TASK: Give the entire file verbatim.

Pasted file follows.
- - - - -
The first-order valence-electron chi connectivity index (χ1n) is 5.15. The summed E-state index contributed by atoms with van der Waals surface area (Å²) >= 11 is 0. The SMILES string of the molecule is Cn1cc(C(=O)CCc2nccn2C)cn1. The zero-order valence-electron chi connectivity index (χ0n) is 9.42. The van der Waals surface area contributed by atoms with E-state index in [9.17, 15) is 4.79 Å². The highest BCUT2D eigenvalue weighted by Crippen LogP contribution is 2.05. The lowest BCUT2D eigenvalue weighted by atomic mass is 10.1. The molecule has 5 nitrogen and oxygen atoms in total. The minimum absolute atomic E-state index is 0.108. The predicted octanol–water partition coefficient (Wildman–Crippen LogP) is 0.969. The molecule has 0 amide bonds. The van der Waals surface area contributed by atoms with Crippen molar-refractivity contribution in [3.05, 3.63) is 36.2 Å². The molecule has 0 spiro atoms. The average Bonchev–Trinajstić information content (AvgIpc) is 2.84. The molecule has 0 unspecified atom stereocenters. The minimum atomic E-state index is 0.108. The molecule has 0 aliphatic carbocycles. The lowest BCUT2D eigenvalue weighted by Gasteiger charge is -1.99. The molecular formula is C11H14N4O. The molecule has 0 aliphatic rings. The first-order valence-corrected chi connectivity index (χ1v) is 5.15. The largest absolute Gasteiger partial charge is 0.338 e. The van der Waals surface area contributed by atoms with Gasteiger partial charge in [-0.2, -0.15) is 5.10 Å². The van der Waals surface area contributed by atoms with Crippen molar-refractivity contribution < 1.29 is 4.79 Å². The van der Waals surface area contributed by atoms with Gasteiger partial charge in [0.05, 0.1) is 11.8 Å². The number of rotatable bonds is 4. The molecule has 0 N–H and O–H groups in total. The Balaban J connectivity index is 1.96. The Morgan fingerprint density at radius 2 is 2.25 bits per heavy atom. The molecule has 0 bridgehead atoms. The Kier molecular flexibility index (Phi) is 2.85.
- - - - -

The first-order valence-electron chi connectivity index (χ1n) is 5.15. The summed E-state index contributed by atoms with van der Waals surface area (Å²) >= 11 is 0. The SMILES string of the molecule is Cn1cc(C(=O)CCc2nccn2C)cn1. The zero-order valence-electron chi connectivity index (χ0n) is 9.42. The van der Waals surface area contributed by atoms with E-state index in [9.17, 15) is 4.79 Å². The highest BCUT2D eigenvalue weighted by Crippen LogP contribution is 2.05. The lowest BCUT2D eigenvalue weighted by atomic mass is 10.1. The molecule has 5 nitrogen and oxygen atoms in total. The minimum absolute atomic E-state index is 0.108. The predicted octanol–water partition coefficient (Wildman–Crippen LogP) is 0.969. The molecule has 0 amide bonds. The van der Waals surface area contributed by atoms with Crippen molar-refractivity contribution in [3.05, 3.63) is 36.2 Å². The molecule has 0 spiro atoms. The average Bonchev–Trinajstić information content (AvgIpc) is 2.84. The molecule has 0 unspecified atom stereocenters. The minimum atomic E-state index is 0.108. The molecule has 0 aliphatic carbocycles. The lowest BCUT2D eigenvalue weighted by Gasteiger charge is -1.99. The molecular formula is C11H14N4O. The molecule has 0 aliphatic rings. The first-order valence-corrected chi connectivity index (χ1v) is 5.15. The largest absolute Gasteiger partial charge is 0.338 e. The van der Waals surface area contributed by atoms with Gasteiger partial charge in [-0.2, -0.15) is 5.10 Å². The van der Waals surface area contributed by atoms with Crippen molar-refractivity contribution < 1.29 is 4.79 Å². The van der Waals surface area contributed by atoms with Gasteiger partial charge in [0.05, 0.1) is 11.8 Å². The number of rotatable bonds is 4. The molecule has 0 N–H and O–H groups in total. The Balaban J connectivity index is 1.96. The Morgan fingerprint density at radius 2 is 2.25 bits per heavy atom. The molecule has 0 bridgehead atoms. The Kier molecular flexibility index (Phi) is 2.85.